In India, carbon in agricultural residues, solid waste, and industrial off-gases can provide more than 30 billion litres per year of sustainable ethanol. Harnessing just five per cent of this potential with the ATJ pathway can meet India’s 10 per cent SAF blending target and produce renewable diesel fuel.
JOURNEY SO FAR
IATA highlights some of the main milestones so far where SAFs have been put to practice:
In India, carbon in agricultural residues, solid waste, and industrial off-gases can provide more than 30 billion litres per year of sustainable ethanol. Harnessing just five per cent of this potential with the ATJ pathway can meet India’s 10 per cent SAF blending target.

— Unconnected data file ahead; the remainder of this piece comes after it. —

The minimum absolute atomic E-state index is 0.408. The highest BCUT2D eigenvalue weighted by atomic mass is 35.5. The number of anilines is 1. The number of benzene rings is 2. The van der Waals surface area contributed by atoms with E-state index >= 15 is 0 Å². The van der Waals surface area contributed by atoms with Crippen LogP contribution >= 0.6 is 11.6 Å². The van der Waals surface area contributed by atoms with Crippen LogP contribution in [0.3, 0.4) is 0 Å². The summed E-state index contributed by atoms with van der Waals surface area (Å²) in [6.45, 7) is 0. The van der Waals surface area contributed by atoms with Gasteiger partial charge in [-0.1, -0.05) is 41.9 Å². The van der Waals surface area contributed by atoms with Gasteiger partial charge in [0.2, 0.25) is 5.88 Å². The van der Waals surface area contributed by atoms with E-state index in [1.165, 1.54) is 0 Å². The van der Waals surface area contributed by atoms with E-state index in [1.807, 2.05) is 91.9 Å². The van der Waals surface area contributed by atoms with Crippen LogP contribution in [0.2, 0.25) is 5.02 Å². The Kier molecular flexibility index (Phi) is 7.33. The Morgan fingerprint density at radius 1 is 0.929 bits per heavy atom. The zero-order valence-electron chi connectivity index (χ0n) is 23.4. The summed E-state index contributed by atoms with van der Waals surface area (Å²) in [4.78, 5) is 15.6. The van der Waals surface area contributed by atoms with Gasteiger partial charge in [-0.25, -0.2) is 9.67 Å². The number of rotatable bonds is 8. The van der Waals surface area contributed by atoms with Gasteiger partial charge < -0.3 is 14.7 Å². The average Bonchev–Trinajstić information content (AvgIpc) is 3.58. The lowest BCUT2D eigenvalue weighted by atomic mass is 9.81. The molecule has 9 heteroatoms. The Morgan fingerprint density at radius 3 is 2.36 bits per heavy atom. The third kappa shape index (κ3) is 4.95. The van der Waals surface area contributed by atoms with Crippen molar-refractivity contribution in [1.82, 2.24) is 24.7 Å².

The industry recognises the need and urgency towards netzero carbon emissions and is consistently making efforts in the direction. Going forward, it is crucial to adopt globally recognised sustainability standards, encourage user-friendly SAF accounting methods, support SAF R&D and demonstration plants, and work to ensure existing policy incentive frameworks designed for ground transport, also include aviation and apply higher incentives for aviation over ground transport, which has other energy alternatives.